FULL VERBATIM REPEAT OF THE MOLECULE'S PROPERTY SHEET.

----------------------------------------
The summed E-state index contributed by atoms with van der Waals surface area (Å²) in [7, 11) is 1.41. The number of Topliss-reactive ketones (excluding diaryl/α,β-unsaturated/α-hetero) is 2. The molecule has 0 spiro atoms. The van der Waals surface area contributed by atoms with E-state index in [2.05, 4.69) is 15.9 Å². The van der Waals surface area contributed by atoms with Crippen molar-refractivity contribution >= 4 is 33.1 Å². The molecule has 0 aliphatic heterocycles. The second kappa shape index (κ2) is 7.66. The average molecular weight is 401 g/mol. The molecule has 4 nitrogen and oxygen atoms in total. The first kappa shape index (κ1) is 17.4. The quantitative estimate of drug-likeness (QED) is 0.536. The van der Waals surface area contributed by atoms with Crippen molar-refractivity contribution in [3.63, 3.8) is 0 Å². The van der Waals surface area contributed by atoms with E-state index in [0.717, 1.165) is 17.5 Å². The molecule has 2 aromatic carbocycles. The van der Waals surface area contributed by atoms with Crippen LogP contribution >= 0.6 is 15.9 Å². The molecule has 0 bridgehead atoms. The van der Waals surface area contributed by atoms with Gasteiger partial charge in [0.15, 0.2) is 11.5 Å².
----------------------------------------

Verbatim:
The summed E-state index contributed by atoms with van der Waals surface area (Å²) in [7, 11) is 1.41. The number of Topliss-reactive ketones (excluding diaryl/α,β-unsaturated/α-hetero) is 2. The molecule has 0 spiro atoms. The van der Waals surface area contributed by atoms with E-state index in [2.05, 4.69) is 15.9 Å². The van der Waals surface area contributed by atoms with Crippen molar-refractivity contribution >= 4 is 33.1 Å². The molecule has 0 aliphatic heterocycles. The second kappa shape index (κ2) is 7.66. The average molecular weight is 401 g/mol. The molecule has 4 nitrogen and oxygen atoms in total. The first kappa shape index (κ1) is 17.4. The quantitative estimate of drug-likeness (QED) is 0.536. The van der Waals surface area contributed by atoms with Crippen molar-refractivity contribution in [3.63, 3.8) is 0 Å². The van der Waals surface area contributed by atoms with E-state index in [0.717, 1.165) is 17.5 Å². The molecule has 2 aromatic carbocycles. The van der Waals surface area contributed by atoms with Crippen LogP contribution >= 0.6 is 15.9 Å². The molecule has 0 bridgehead atoms. The van der Waals surface area contributed by atoms with Gasteiger partial charge in [0.15, 0.2) is 11.5 Å².